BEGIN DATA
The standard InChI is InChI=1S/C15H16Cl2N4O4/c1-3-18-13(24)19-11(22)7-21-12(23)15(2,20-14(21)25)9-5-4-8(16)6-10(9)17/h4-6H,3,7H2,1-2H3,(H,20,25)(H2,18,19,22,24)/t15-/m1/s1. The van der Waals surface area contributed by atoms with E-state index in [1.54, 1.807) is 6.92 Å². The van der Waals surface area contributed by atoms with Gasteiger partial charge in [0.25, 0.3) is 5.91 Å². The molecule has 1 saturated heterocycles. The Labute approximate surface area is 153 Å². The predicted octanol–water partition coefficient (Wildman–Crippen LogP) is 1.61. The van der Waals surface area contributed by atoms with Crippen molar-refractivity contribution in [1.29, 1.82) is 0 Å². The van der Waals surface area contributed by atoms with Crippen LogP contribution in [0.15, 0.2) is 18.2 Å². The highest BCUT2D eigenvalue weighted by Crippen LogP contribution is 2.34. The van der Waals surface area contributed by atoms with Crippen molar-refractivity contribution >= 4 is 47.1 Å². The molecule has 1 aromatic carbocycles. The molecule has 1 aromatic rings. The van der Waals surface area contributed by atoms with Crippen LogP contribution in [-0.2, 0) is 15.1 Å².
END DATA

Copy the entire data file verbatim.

The standard InChI is InChI=1S/C15H16Cl2N4O4/c1-3-18-13(24)19-11(22)7-21-12(23)15(2,20-14(21)25)9-5-4-8(16)6-10(9)17/h4-6H,3,7H2,1-2H3,(H,20,25)(H2,18,19,22,24)/t15-/m1/s1. The van der Waals surface area contributed by atoms with E-state index in [1.54, 1.807) is 6.92 Å². The van der Waals surface area contributed by atoms with Gasteiger partial charge in [0.25, 0.3) is 5.91 Å². The molecule has 1 saturated heterocycles. The Labute approximate surface area is 153 Å². The predicted octanol–water partition coefficient (Wildman–Crippen LogP) is 1.61. The van der Waals surface area contributed by atoms with Crippen molar-refractivity contribution in [1.29, 1.82) is 0 Å². The van der Waals surface area contributed by atoms with Crippen LogP contribution in [0.15, 0.2) is 18.2 Å². The highest BCUT2D eigenvalue weighted by Crippen LogP contribution is 2.34. The van der Waals surface area contributed by atoms with Crippen molar-refractivity contribution >= 4 is 47.1 Å². The molecule has 1 aromatic carbocycles. The molecule has 1 aromatic rings. The van der Waals surface area contributed by atoms with Crippen LogP contribution in [-0.2, 0) is 15.1 Å².